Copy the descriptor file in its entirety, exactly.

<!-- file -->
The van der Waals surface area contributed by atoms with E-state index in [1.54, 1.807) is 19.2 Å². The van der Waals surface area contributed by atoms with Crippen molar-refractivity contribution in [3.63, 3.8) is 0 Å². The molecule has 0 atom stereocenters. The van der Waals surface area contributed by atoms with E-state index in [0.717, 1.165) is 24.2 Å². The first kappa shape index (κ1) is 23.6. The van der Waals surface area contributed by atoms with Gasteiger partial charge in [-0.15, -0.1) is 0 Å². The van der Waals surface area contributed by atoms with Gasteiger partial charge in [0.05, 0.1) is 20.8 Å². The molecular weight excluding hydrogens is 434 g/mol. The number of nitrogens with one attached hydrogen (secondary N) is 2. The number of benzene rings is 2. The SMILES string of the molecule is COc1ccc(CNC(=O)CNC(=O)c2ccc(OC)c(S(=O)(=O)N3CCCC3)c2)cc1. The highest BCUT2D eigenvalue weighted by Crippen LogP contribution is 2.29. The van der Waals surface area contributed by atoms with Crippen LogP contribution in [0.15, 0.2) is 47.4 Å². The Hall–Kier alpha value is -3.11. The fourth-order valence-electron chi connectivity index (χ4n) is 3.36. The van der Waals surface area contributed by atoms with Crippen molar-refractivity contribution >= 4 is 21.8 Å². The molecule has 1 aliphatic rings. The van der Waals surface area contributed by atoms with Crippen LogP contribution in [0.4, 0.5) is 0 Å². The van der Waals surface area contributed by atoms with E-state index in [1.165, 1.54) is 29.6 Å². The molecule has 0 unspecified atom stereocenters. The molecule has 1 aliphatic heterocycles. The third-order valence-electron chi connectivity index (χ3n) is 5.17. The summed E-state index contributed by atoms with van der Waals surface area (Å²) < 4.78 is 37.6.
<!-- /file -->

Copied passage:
The van der Waals surface area contributed by atoms with E-state index in [1.54, 1.807) is 19.2 Å². The van der Waals surface area contributed by atoms with Crippen molar-refractivity contribution in [3.63, 3.8) is 0 Å². The molecule has 0 atom stereocenters. The van der Waals surface area contributed by atoms with E-state index in [0.717, 1.165) is 24.2 Å². The first kappa shape index (κ1) is 23.6. The van der Waals surface area contributed by atoms with Gasteiger partial charge in [-0.15, -0.1) is 0 Å². The van der Waals surface area contributed by atoms with Gasteiger partial charge in [0.05, 0.1) is 20.8 Å². The molecular weight excluding hydrogens is 434 g/mol. The number of nitrogens with one attached hydrogen (secondary N) is 2. The number of benzene rings is 2. The SMILES string of the molecule is COc1ccc(CNC(=O)CNC(=O)c2ccc(OC)c(S(=O)(=O)N3CCCC3)c2)cc1. The highest BCUT2D eigenvalue weighted by Crippen LogP contribution is 2.29. The van der Waals surface area contributed by atoms with Crippen LogP contribution in [0.15, 0.2) is 47.4 Å². The Hall–Kier alpha value is -3.11. The fourth-order valence-electron chi connectivity index (χ4n) is 3.36. The van der Waals surface area contributed by atoms with Crippen molar-refractivity contribution >= 4 is 21.8 Å². The molecule has 1 aliphatic rings. The van der Waals surface area contributed by atoms with Crippen LogP contribution in [0.4, 0.5) is 0 Å². The van der Waals surface area contributed by atoms with E-state index in [1.165, 1.54) is 29.6 Å². The molecule has 0 unspecified atom stereocenters. The molecule has 1 aliphatic heterocycles. The third-order valence-electron chi connectivity index (χ3n) is 5.17. The summed E-state index contributed by atoms with van der Waals surface area (Å²) < 4.78 is 37.6.